DeWine, Cordray trade attacks over opioids in pointed debate
By JULIE CARR SMYTH
Wednesday, September 19
DAYTON, Ohio (AP) — Ohio’s major-party governor candidates were harshly critical of each other in a spirited first debate Wednesday, jabbing each other over contrasting policy positions on opioids, abortion and e-schools and poking the other’s record in public office as a failure.
The evening’s rapid-fire exchanges, attacks and one-liners contrasted with the race’s reputation as a sleepy contest between two boring politicians.
Democrat Richard Cordray, who served as consumer watchdog under President Barack Obama, set the tone at the University of Dayton seconds after shaking Republican Attorney General Mike DeWine’s hand.
Cordray, 59, criticized DeWine as a career politician who believes the governor’s chair is the next step up the ladder, then said he had failed to do enough to stop the state’s opioid epidemic as the state’s top law enforcement officer.
“I will face down the drug traffickers and the big drug companies to fix the opioid crisis, but, Mike, you have had eight years to deal with this problem and you have failed Ohio,” Cordray said.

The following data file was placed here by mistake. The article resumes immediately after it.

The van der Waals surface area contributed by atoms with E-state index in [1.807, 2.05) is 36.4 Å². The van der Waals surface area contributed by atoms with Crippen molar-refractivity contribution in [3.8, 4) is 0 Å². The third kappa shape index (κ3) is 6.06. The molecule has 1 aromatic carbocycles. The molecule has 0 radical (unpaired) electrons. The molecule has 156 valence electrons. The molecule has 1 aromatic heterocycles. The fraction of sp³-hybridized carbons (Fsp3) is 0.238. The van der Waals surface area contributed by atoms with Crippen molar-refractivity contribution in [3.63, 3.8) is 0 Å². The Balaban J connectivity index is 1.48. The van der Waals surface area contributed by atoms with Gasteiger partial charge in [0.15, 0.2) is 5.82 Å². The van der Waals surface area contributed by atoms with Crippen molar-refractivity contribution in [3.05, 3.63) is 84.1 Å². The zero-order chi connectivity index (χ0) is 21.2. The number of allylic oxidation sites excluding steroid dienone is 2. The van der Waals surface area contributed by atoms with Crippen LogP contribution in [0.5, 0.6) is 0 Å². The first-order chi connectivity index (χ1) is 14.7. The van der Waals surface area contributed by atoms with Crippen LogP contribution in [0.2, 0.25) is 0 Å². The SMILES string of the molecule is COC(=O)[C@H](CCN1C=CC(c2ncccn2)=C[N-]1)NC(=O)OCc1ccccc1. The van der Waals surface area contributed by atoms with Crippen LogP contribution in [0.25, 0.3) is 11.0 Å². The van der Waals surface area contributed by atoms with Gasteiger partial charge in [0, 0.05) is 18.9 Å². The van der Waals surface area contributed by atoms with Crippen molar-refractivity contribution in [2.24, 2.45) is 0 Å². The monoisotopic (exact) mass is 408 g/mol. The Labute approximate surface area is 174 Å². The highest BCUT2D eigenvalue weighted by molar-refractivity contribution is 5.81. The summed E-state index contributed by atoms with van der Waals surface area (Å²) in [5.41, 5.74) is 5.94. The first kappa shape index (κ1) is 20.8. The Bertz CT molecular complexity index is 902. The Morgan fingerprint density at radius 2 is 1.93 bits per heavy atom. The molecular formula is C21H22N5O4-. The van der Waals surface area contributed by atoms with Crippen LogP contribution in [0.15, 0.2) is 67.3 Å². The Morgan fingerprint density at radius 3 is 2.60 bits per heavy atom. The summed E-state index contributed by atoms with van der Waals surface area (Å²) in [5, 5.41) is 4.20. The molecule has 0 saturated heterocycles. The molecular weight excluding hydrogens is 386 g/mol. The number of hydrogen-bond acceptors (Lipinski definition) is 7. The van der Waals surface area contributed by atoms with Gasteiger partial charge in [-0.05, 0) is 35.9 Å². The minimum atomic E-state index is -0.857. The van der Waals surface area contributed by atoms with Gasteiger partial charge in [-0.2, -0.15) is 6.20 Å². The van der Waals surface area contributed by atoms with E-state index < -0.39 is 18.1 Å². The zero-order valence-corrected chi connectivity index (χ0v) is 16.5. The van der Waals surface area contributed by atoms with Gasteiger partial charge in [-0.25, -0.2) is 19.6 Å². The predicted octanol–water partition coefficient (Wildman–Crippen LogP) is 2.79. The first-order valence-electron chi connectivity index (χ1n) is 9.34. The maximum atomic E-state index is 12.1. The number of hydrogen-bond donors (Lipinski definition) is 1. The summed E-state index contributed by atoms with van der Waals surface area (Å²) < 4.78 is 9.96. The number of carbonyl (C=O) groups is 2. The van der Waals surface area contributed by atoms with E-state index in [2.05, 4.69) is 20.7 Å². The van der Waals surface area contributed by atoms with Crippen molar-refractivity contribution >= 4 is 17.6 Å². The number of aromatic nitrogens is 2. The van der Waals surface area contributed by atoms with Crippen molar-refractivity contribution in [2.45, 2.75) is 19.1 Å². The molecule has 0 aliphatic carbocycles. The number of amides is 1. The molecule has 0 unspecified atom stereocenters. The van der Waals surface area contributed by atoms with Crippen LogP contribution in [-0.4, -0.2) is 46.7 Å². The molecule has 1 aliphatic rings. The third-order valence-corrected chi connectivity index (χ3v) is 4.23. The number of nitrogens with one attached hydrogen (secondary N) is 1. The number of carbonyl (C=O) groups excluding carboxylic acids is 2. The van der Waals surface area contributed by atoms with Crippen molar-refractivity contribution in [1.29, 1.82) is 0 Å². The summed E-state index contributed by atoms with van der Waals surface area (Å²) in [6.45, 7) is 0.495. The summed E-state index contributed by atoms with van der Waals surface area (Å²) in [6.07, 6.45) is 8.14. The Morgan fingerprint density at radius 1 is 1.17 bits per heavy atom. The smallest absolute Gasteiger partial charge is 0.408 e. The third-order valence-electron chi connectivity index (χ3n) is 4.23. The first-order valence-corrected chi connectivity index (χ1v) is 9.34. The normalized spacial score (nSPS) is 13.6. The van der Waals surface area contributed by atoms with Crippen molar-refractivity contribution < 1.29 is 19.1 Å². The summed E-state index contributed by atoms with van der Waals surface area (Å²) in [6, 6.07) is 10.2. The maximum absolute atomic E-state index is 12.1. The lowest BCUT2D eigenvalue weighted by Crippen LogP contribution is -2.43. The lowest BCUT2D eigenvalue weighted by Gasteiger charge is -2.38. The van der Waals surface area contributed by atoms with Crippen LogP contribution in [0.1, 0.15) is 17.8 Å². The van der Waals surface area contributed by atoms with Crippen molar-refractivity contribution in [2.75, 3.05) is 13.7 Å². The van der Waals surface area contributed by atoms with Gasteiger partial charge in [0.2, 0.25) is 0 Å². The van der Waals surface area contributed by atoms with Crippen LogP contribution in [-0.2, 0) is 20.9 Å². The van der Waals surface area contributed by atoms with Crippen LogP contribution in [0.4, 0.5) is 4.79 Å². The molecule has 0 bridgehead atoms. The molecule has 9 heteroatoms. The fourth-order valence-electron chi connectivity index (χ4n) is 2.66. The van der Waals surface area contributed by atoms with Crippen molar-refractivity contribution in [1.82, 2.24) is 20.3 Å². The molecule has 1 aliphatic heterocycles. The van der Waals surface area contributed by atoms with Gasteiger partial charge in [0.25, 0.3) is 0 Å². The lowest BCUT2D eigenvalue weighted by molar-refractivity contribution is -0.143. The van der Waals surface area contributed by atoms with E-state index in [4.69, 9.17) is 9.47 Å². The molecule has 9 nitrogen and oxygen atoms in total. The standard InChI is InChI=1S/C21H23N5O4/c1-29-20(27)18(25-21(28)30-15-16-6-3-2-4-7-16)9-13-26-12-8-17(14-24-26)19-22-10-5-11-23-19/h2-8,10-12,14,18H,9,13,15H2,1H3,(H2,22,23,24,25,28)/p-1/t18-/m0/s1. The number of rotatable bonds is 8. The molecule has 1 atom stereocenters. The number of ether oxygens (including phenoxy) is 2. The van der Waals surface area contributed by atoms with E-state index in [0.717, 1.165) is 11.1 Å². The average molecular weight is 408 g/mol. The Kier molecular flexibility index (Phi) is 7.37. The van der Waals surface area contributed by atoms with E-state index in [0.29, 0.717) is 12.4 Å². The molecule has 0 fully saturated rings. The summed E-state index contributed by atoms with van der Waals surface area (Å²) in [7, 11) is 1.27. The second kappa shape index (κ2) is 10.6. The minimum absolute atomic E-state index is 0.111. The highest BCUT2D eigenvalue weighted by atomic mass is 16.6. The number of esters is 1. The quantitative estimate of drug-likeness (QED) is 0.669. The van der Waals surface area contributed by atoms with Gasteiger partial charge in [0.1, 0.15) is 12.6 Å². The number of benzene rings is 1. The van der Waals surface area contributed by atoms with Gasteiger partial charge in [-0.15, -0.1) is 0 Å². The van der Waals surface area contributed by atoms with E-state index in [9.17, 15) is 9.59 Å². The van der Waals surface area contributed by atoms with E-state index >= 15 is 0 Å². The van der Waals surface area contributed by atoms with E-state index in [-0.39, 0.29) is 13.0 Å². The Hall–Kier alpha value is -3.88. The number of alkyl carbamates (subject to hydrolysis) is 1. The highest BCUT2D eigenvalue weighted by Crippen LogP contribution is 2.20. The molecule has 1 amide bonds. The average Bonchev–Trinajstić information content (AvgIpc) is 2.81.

DeWine, 71, said Cordray was “living in a fantasy world” by claiming DeWine had not used his office effectively to fight pharmaceutical companies, e-school corruption and gun violence. He said Cordray left the office in disarray. “You’re all talk and you’ve done nothing. You’ve been a failure at every job you’ve ever had,” DeWine said.
Cordray said he is proud of his record, including at the Consumer Financial Protection Bureau.
But his primary aim was DeWine’s handling of the opioid crisis. He said taking advice from DeWine on solving the opioid epidemic would be like “asking for navigation advice from the captain of the Titanic.”
Cordray also took issue with DeWine’s proposal to appoint a drug czar if elected. “News flash: We already have an opioid czar,” Cordray said, meaning DeWine. “When you see him, tell him he’s doing a horrible job.”
The two are vying to succeed Republican Gov. John Kasich, who’s term-limited, in one of the season’s highest profile governor’s race.